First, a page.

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Buy a 2021 Toyota RAV4 Prime vs. Forester or Rogue and Save $5,000 in Fuel Costs

The Toyota RAV4 Prime has a huge advantage in power and efficiency compared to the Subaru Forester and Nissan Rogue.

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The 2021 Toyota RAV4 Prime plug-in hybrid-electric vehicle has significant advantages over the Subaru Forester or Nissan Rogue. Let’s start with power. The RAV4 Prime offers its driver 302 hp. By contrast, the Forester’s top-trim only has 182 and the Rogue’s top trim offers just 181 hp. In days gone by, more power was usually equated with lower efficiency, but that is no longer the case.

The RAV4 Prime offers an MPGe value of 94. By contrast, the Subaru Forster has an EPA-estimated Combined fuel economy of 29 MPG and the Rogue’s top trim 28 MPG. The RAV4 Prime has all-wheel drive standard, like the Forester, but we used the optional AWD trim of the Rogue for our comparisons here. The RAV4 Prime’s energy advantage equates to a $5,000 savings for its owner over ten years. But that’s not all it saves.

The EPA says the RAV4 Prime will consume 3,612 fewer gallons of gasoline over ten years. That equates to a whopping 39 tons less CO2 over ten years than the Forester or Rogue will produce. The RAV4 Prime scores a ten/ten for CO2 production, the best score the EPA awards.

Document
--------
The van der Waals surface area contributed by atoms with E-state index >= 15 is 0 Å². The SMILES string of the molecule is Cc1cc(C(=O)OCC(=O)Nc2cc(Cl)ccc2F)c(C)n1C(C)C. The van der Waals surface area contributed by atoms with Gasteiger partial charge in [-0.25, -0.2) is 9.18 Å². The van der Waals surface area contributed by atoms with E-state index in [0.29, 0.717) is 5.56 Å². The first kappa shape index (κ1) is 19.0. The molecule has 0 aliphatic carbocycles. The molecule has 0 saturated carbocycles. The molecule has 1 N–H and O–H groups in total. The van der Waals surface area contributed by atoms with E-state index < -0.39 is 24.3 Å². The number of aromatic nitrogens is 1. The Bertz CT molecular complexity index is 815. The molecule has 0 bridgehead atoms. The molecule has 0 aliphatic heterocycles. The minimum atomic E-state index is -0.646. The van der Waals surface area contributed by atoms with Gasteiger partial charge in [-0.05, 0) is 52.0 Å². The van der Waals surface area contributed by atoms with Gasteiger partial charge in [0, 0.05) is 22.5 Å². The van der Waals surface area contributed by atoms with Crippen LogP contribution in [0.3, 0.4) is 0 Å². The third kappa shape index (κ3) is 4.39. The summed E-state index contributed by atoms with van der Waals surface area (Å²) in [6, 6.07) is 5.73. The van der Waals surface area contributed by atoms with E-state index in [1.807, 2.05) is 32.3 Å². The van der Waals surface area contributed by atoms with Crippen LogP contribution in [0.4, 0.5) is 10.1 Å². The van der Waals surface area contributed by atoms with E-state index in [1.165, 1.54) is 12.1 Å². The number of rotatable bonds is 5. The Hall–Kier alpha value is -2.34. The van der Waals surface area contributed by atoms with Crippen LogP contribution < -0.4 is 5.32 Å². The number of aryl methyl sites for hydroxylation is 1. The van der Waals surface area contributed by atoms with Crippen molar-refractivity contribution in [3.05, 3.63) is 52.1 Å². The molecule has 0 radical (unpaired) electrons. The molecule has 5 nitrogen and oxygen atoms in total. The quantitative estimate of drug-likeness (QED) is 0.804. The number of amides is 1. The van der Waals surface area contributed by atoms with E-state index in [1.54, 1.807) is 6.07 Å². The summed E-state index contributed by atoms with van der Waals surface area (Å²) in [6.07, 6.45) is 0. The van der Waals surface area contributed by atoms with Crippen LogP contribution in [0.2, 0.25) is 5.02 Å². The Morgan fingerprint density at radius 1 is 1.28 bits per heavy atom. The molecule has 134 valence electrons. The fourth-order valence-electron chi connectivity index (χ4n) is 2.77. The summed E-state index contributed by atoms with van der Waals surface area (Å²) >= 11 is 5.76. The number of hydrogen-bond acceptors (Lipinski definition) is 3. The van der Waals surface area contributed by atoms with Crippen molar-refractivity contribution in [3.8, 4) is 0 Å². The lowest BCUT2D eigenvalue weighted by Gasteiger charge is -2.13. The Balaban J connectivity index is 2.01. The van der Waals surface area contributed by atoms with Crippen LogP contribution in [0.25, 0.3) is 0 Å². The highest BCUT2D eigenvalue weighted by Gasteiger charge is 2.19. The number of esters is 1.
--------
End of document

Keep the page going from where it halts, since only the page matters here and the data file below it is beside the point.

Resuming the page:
You may be wondering at what cost the RAV4 Prime comes in at, given its huge advantages in power, fuel savings, and pollution savings. We broke down the cost of the RAV4 Prime and included the $7,500 tax incentive it comes with. The result was the SE trims starts at $30,300. The top-trim RAV4 Prime XSE starts at $33,450. By contrast, the Forester Limited has a price of $35,945 and the Rogue SL AWD a price of $34,495. One last comment on the RAV4 Prime's value by comparison to these two worthy peers. Like all Toyota's the first two years of maintenance are included in the price.

Check out the full review of the Toyota RAV4 Prime.
Data and charts courtesy of www.FuelEconomy.gov.

John Goreham is a long-time New England Motor Press Association member and recovering engineer. Following his engineering program, John also completed a marketing program at Northeastern University and worked with automotive component manufacturers. In addition to Torque News, John's work has appeared in print in dozens of American newspapers and he provides reviews to many vehicle shopping sites. You can follow John on Twitter, and view his credentials at Linkedin

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